Argentina captain Lionel Messi said late Sunday he planned to retire from the national team, shortly after losing his third final with Argentina in less than two years.
Messi missed his penalty shot in a shootout against Chile, allowing the defending champions to lift the Copa America Centenario trophy, and once the match was over Messi wept on the football pitch.
It was clearly too much to take for the man whom many consider to be the best footballer in history.
"The national team is over for me," he told Argentina's TyC sports TV channel after the game.
"It hurts me more than anyone not to be able to win a title with Argentina, but that's how it is. It didn't happen and unfortunately I leave without achieving it," he said.
At MetLife Stadium in East Rutherford, New Jersey, Messi failed once again to overcome something that felt almost like a curse.
He was unable to lead Argentina to victory in the Copa America final, just like in the decisive games of the 2014 World Cup and 2015 Copa America, and in the 2007 Copa America final when he was much younger.
To make matters worse, he missed his own shot in the shootout this time around.
"What happened to us again makes me really sad, and on top of everything I miss my own penalty shot. They had missed the first one, and it was really important to convert it to take the lead," he said.
All his efforts, and his impressive performances in the run-up to the final, were again in vain after the decisive game.
Those three finals will stain the record of a player who has won everything with his club, Barcelona, and individually. They also clearly took a major psychological toll.
"This is the worst I have seen him in the changing room," said fellow striker Sergio Aguero, Messi's Argentina room-mate and close friend.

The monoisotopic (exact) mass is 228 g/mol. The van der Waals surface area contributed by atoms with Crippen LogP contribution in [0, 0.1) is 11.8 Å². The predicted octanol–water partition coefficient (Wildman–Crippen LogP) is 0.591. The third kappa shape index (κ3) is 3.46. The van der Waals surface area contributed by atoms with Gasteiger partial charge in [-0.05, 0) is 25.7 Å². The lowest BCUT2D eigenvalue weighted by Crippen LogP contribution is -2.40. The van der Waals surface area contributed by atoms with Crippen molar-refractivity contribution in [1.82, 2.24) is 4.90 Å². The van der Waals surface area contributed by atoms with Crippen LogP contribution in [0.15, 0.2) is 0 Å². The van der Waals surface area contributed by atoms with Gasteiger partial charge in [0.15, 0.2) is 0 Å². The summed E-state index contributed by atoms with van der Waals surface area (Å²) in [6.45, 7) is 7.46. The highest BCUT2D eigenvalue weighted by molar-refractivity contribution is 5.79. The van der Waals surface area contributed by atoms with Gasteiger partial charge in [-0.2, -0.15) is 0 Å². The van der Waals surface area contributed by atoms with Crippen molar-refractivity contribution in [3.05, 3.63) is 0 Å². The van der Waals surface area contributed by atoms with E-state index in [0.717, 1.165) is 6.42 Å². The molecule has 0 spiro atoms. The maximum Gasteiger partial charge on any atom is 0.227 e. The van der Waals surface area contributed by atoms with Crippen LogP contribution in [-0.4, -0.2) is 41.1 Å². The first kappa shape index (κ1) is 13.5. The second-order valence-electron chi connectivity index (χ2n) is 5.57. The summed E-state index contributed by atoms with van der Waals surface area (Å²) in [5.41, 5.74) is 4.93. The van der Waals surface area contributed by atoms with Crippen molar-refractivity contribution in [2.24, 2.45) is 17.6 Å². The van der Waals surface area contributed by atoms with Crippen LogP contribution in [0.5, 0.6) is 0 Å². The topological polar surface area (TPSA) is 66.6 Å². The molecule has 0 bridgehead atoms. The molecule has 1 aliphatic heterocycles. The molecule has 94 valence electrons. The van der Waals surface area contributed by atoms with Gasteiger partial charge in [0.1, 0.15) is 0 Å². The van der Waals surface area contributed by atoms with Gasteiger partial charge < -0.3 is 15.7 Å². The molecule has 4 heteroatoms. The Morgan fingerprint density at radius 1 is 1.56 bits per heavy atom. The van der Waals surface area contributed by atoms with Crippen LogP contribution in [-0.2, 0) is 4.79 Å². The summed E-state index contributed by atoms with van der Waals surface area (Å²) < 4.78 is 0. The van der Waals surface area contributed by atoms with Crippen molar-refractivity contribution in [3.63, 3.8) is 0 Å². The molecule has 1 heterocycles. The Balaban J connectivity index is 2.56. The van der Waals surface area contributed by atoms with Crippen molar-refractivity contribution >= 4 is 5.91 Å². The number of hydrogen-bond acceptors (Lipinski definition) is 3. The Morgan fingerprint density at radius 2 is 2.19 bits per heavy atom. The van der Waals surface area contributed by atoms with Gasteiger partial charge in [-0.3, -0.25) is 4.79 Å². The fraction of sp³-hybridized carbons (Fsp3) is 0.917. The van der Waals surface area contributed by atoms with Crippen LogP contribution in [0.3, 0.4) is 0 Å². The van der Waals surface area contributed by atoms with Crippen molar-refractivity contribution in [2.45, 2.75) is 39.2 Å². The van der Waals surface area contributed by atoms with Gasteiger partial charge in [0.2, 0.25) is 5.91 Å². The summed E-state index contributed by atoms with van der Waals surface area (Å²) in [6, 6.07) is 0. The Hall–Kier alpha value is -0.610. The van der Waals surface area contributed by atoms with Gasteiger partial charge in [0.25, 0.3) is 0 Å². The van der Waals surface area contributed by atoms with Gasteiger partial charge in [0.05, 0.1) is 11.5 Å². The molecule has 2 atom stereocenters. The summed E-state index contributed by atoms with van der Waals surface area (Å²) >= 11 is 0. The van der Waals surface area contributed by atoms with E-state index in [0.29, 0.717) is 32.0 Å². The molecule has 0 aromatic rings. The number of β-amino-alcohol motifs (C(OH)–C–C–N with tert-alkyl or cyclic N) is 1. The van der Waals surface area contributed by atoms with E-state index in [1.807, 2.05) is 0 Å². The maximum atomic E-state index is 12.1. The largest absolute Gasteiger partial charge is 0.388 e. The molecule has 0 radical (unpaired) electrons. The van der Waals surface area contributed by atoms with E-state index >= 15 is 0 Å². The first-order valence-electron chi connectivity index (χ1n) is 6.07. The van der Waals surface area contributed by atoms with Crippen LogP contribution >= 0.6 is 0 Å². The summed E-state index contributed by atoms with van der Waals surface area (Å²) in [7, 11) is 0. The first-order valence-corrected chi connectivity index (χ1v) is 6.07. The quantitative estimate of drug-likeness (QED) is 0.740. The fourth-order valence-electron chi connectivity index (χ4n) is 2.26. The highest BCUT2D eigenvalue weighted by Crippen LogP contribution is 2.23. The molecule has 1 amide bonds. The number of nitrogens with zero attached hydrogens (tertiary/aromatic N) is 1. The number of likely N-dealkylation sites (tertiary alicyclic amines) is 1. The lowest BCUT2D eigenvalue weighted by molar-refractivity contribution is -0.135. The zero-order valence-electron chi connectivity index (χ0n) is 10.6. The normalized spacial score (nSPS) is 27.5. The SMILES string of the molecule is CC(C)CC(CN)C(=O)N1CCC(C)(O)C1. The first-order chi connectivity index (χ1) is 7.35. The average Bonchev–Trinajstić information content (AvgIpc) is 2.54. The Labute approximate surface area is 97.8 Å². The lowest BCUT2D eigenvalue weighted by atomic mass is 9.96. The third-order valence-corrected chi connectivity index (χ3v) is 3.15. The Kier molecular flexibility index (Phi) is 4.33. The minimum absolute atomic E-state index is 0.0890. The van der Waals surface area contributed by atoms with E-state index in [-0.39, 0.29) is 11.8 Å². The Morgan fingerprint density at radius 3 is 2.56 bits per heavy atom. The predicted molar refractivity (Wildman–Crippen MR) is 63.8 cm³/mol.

Many Argentinians have slammed Messi for failing to produce with the national team the kinds of performances that earned him the Ballon d'Or in 2009, 2010, 2011, 2012 and 2015. More recently, fans in the football-crazy country have come to appreciate his unwavering efforts, but the results remain the same.
"Playing two finals in a row, not winning them and having the chance to play another one, now we all want to win it," Messi had said ahead of the game. "Winning is what matters now."
The Copa America Centenario saw Messi become the top scorer of all time for Argentina, with 55 goals, surpassing Gabriel Batistuta. He scored a hat-trick in less than 30 minutes against Panama, and two brilliant free kicks against Venezuela and the United States.
However, he could not shake off Chile's diligent pressure. He had to drop too far back and depended on felow strikers Gonzalo Higuain and Sergio Aguero to actually net the ball. Both came close, but the 120 minutes of play ended without a goal.
Argentina's third defeat in a final in barely two years had the aura of an epic failure. Messi's decision to step down from the national team turned it almost into a catastrophe.
At the Copa America Centenario, Messi had taken on a more mature role as team spokesman. The striker, who turned 29 on Friday, grew a thick beard in line with his new take on the captaincy.
He arrived in the US after travelling 30,000 kilometres in a few days, so he could train with Argentina, appear before a Spanish court where he faced tax evasion charges, and return to be with his team-mates. He suffered a tough blow to his back in a friendly, but worked hard on his recovery.
Messi had said that not winning the Copa America Centenario would be "disappointing," but his tears and his decision after the game made the massive understatement clear.
The pain caused by a string of key defeats might take its toll on the will of players beyond Messi to remain available for the national team.
"It's likely that Messi won't be the only one to leave the national team. Several of us are considering not continuing to play [with Argentina]," Aguero said.
Javier Mascherano and Gonzalo Higuain have already made the decision to retire from international duty, media reports said.